By Paul Rincon 20 October 2015 Dogs may have become man's best friend in Central Asia, according to the study Today's dogs can trace their origins to Central Asia, according to one of the most comprehensive genetic surveys yet. Dogs are the most diverse animal on the planet - a legacy of thousands of years of selective breeding by humans. But they derive from wild wolves that were gradually tamed and inducted into human hunting groups - perhaps near Mongolia or Nepal. The findings come from an analysis of DNA from thousands of pooches, and are published in PNAS journal....
  • Fossils reveal felines drove 40 species of canines to extinction after arriving in North [tr]

    08/13/2015 6:14:53 AM PDT · by C19fan · 26 replies
    UK Daily Mail ^ | August 13, 2015 | Jack Millner
    You may think your dog has an irrational hatred of cats, but their instinct to chase felines out of their territory might be more reasonable than you think. Fossils have revealed the two species have a rocky past after the introduction of cats to the Americas had a devastating effect on the continent's species of wild dogs. In fact, it is thought that competition from cats caused up to 40 species of dog to become extinct in the region millions of years ago.
  • The Big Search to Find Out Where Dogs Come From

    01/20/2016 7:14:50 AM PST · by C19fan · 49 replies
    NY Times ^ | January 18, 2016 | James Gorman
    Before humans milked cows, herded goats or raised hogs, before they invented agriculture, or written language, before they had permanent homes, and most certainly before they had cats, they had dogs. Or dogs had them, depending on how you view the human-canine arrangement. But scientists are still debating exactly when and where the ancient bond originated. And a large new study being run out of the University of Oxford here, with collaborators around the world, may soon provide some answers.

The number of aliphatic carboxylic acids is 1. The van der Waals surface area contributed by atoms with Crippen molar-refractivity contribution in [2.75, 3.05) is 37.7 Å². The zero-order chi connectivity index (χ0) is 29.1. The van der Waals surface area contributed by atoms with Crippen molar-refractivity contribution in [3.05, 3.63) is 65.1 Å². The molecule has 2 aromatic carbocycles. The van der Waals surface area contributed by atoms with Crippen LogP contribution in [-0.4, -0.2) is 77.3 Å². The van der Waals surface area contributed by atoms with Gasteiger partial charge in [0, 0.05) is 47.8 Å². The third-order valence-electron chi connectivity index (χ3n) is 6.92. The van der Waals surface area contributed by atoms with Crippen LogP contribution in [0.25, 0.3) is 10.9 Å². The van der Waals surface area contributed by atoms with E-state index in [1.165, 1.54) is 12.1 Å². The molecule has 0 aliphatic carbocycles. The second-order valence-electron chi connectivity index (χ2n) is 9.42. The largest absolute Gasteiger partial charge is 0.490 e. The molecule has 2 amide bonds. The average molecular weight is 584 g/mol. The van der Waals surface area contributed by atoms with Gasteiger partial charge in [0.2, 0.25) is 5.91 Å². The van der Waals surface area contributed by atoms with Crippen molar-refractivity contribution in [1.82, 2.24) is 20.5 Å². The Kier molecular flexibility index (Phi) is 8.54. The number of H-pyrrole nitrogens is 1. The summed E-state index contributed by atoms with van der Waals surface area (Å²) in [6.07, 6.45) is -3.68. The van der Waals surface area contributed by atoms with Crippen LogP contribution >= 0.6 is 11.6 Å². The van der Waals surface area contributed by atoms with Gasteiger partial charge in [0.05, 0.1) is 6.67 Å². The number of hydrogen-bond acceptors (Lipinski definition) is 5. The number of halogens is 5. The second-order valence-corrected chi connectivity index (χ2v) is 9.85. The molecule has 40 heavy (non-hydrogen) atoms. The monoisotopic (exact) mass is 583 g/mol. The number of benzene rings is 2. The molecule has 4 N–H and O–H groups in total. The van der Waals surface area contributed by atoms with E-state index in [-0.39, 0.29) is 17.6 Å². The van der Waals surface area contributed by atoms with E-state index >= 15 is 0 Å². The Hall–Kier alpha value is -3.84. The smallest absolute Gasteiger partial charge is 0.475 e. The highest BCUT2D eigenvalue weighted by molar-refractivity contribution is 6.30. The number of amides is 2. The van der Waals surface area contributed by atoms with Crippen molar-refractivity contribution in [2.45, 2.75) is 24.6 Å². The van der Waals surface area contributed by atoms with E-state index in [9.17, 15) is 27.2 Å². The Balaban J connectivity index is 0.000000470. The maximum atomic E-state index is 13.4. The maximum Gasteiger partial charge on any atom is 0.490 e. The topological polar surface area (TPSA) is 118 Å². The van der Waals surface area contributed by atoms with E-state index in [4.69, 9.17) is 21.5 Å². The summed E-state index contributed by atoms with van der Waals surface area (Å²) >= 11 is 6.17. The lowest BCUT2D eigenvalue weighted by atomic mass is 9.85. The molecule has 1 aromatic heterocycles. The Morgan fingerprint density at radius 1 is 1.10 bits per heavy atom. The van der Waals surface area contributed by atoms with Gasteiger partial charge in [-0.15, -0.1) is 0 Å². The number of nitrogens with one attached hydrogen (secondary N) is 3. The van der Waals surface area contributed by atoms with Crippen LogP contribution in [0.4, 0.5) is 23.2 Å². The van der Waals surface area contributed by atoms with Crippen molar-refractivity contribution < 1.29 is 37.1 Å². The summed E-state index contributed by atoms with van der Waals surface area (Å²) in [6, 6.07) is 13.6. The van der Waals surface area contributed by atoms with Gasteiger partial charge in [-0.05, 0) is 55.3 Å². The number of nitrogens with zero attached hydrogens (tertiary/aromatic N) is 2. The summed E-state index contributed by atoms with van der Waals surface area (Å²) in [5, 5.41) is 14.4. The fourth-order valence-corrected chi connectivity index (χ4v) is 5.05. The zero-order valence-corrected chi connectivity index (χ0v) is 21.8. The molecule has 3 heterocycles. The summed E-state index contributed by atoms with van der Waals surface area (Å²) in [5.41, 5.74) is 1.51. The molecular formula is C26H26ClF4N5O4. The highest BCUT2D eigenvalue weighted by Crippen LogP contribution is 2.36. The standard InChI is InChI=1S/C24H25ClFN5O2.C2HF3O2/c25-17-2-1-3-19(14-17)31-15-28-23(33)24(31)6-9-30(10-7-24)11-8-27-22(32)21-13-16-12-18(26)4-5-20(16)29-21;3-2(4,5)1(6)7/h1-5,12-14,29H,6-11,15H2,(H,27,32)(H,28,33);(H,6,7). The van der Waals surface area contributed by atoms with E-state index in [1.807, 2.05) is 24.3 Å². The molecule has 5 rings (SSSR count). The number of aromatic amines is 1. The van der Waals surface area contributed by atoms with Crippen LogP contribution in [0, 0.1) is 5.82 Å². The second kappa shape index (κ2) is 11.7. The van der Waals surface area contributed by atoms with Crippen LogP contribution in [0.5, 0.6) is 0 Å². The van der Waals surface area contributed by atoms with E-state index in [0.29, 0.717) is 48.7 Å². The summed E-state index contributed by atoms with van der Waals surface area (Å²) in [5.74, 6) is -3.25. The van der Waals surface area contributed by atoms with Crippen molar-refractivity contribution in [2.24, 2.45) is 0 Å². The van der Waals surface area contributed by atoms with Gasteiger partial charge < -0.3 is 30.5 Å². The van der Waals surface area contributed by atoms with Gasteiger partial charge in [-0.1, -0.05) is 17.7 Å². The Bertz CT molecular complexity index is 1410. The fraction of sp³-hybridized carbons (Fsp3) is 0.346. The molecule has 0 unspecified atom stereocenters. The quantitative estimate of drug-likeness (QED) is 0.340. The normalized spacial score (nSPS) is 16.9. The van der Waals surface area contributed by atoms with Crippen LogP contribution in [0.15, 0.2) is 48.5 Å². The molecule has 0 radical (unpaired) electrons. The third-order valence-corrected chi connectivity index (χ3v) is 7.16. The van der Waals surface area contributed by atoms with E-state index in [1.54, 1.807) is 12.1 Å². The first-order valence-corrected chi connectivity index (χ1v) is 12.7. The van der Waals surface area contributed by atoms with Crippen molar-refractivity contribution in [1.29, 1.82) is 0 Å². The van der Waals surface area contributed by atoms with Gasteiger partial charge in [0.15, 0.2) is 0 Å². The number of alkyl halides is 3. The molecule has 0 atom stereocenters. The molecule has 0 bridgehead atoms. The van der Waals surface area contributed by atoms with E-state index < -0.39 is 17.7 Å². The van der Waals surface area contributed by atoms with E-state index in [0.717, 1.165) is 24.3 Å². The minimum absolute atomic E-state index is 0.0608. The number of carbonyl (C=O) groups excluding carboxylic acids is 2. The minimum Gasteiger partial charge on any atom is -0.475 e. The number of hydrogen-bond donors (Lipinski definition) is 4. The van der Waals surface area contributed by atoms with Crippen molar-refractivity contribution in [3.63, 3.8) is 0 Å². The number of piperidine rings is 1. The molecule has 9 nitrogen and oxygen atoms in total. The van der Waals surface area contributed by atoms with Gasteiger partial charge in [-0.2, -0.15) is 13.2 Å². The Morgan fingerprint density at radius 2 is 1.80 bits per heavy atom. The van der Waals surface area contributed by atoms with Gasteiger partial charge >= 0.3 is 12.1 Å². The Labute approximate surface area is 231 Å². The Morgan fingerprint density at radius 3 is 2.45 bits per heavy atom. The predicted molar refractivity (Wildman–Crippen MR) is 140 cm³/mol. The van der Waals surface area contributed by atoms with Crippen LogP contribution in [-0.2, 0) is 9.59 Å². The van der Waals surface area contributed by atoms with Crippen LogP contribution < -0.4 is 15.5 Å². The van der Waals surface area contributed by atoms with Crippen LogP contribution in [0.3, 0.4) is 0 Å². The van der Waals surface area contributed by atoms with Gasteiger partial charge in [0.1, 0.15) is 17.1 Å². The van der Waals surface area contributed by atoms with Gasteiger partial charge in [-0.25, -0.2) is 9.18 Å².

• Wolves are better than dogs at COUNTING: Wild canines identify the number of items more often

    12/23/2014 6:13:25 AM PST · by C19fan · 16 replies
    UK Daily Mail ^ | December 22, 2014 | Richard Gray
    After living alongside humans for thousands of years, it would be nice to think that a bit of our mental agility has rubbed off on dogs. However, it seems that domestic dogs are actually less intellectually capable than the wild relatives they were bred from. Animal psychologists have found that wolves are able to count far better than domestic dogs - and it's because dogs have become used to relying on us to help them.
  • Dog has been man's best friend for 33,000 years, DNA study finds

    12/16/2015 6:04:30 AM PST · by C19fan · 26 replies
    UK Daily Mail ^ | December 15, 2015 | Staff
    Man's best friend came about after generations of wolves scavenged alongside humans more than 33,000 years ago in south east Asia, according to new research. Dogs became self-domesticated as they slowly evolved from wolves who joined humans in the hunt, according to the first study of dog genomes. And it shows that the first domesticated dogs came about 33,000 years ago and migrated to Europe, rather than descending from domesticated European wolves 10,000 years ago as had previously been thought.